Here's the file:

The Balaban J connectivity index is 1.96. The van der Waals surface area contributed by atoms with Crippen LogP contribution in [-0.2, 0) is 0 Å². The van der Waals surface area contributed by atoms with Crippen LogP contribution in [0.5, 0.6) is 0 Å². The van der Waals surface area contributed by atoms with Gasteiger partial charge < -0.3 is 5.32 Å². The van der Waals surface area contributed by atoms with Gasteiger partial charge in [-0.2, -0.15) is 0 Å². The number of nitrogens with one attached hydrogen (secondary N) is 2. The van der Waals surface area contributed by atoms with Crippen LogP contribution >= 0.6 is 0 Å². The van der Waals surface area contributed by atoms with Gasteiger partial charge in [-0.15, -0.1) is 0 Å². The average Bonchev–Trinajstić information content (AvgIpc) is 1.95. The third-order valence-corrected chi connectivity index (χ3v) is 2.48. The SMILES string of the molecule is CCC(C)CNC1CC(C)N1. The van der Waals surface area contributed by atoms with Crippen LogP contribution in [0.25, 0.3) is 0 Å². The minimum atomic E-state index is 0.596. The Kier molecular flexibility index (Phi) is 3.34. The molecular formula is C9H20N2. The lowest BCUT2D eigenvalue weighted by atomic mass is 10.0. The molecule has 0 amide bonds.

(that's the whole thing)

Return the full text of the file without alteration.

The Balaban J connectivity index is 1.96. The van der Waals surface area contributed by atoms with Crippen LogP contribution in [-0.2, 0) is 0 Å². The van der Waals surface area contributed by atoms with Crippen LogP contribution in [0.5, 0.6) is 0 Å². The van der Waals surface area contributed by atoms with Gasteiger partial charge < -0.3 is 5.32 Å². The van der Waals surface area contributed by atoms with Gasteiger partial charge in [-0.2, -0.15) is 0 Å². The number of nitrogens with one attached hydrogen (secondary N) is 2. The van der Waals surface area contributed by atoms with Crippen LogP contribution >= 0.6 is 0 Å². The van der Waals surface area contributed by atoms with Gasteiger partial charge in [-0.15, -0.1) is 0 Å². The average Bonchev–Trinajstić information content (AvgIpc) is 1.95. The third-order valence-corrected chi connectivity index (χ3v) is 2.48. The SMILES string of the molecule is CCC(C)CNC1CC(C)N1. The van der Waals surface area contributed by atoms with Crippen LogP contribution in [0.25, 0.3) is 0 Å². The minimum atomic E-state index is 0.596. The Kier molecular flexibility index (Phi) is 3.34. The molecular formula is C9H20N2. The lowest BCUT2D eigenvalue weighted by atomic mass is 10.0. The molecule has 0 amide bonds.